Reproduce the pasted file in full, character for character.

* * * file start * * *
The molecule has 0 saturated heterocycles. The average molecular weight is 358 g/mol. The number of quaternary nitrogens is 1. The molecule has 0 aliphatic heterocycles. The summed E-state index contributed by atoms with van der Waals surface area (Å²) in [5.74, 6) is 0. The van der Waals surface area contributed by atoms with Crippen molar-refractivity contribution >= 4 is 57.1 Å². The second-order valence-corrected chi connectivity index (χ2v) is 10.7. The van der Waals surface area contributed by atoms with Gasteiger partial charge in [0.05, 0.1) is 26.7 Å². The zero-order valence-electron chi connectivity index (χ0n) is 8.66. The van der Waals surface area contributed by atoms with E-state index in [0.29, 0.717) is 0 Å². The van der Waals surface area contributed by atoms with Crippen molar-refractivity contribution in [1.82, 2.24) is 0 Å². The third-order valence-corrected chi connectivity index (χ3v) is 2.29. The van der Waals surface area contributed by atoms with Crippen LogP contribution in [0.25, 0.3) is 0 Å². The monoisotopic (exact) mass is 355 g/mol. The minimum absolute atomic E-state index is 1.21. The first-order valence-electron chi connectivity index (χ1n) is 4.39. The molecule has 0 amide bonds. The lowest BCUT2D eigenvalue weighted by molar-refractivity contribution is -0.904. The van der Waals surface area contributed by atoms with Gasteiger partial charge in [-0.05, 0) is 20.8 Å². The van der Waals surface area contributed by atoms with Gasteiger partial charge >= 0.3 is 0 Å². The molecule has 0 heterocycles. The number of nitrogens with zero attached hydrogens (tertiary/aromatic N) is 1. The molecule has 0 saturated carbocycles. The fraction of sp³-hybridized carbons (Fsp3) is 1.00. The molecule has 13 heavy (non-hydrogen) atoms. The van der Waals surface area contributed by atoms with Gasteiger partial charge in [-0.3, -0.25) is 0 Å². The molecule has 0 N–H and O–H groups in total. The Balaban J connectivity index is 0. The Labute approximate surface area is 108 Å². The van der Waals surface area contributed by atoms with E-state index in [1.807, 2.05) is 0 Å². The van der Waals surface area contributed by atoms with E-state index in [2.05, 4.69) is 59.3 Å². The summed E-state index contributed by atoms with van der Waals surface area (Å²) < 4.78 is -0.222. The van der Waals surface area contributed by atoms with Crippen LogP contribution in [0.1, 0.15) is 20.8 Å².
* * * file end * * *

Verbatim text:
The molecule has 0 saturated heterocycles. The average molecular weight is 358 g/mol. The number of quaternary nitrogens is 1. The molecule has 0 aliphatic heterocycles. The summed E-state index contributed by atoms with van der Waals surface area (Å²) in [5.74, 6) is 0. The van der Waals surface area contributed by atoms with Crippen molar-refractivity contribution >= 4 is 57.1 Å². The second-order valence-corrected chi connectivity index (χ2v) is 10.7. The van der Waals surface area contributed by atoms with Gasteiger partial charge in [0.05, 0.1) is 26.7 Å². The zero-order valence-electron chi connectivity index (χ0n) is 8.66. The van der Waals surface area contributed by atoms with E-state index in [0.29, 0.717) is 0 Å². The van der Waals surface area contributed by atoms with Crippen molar-refractivity contribution in [1.82, 2.24) is 0 Å². The third-order valence-corrected chi connectivity index (χ3v) is 2.29. The van der Waals surface area contributed by atoms with Crippen LogP contribution in [0.25, 0.3) is 0 Å². The monoisotopic (exact) mass is 355 g/mol. The minimum absolute atomic E-state index is 1.21. The first-order valence-electron chi connectivity index (χ1n) is 4.39. The molecule has 0 amide bonds. The lowest BCUT2D eigenvalue weighted by molar-refractivity contribution is -0.904. The van der Waals surface area contributed by atoms with Gasteiger partial charge in [-0.05, 0) is 20.8 Å². The van der Waals surface area contributed by atoms with Gasteiger partial charge >= 0.3 is 0 Å². The molecule has 0 heterocycles. The number of nitrogens with zero attached hydrogens (tertiary/aromatic N) is 1. The molecule has 0 saturated carbocycles. The fraction of sp³-hybridized carbons (Fsp3) is 1.00. The molecule has 13 heavy (non-hydrogen) atoms. The van der Waals surface area contributed by atoms with Gasteiger partial charge in [-0.3, -0.25) is 0 Å². The molecule has 0 N–H and O–H groups in total. The Balaban J connectivity index is 0. The Labute approximate surface area is 108 Å². The van der Waals surface area contributed by atoms with E-state index in [1.807, 2.05) is 0 Å². The van der Waals surface area contributed by atoms with E-state index in [2.05, 4.69) is 59.3 Å². The summed E-state index contributed by atoms with van der Waals surface area (Å²) < 4.78 is -0.222. The van der Waals surface area contributed by atoms with Crippen LogP contribution in [0.1, 0.15) is 20.8 Å².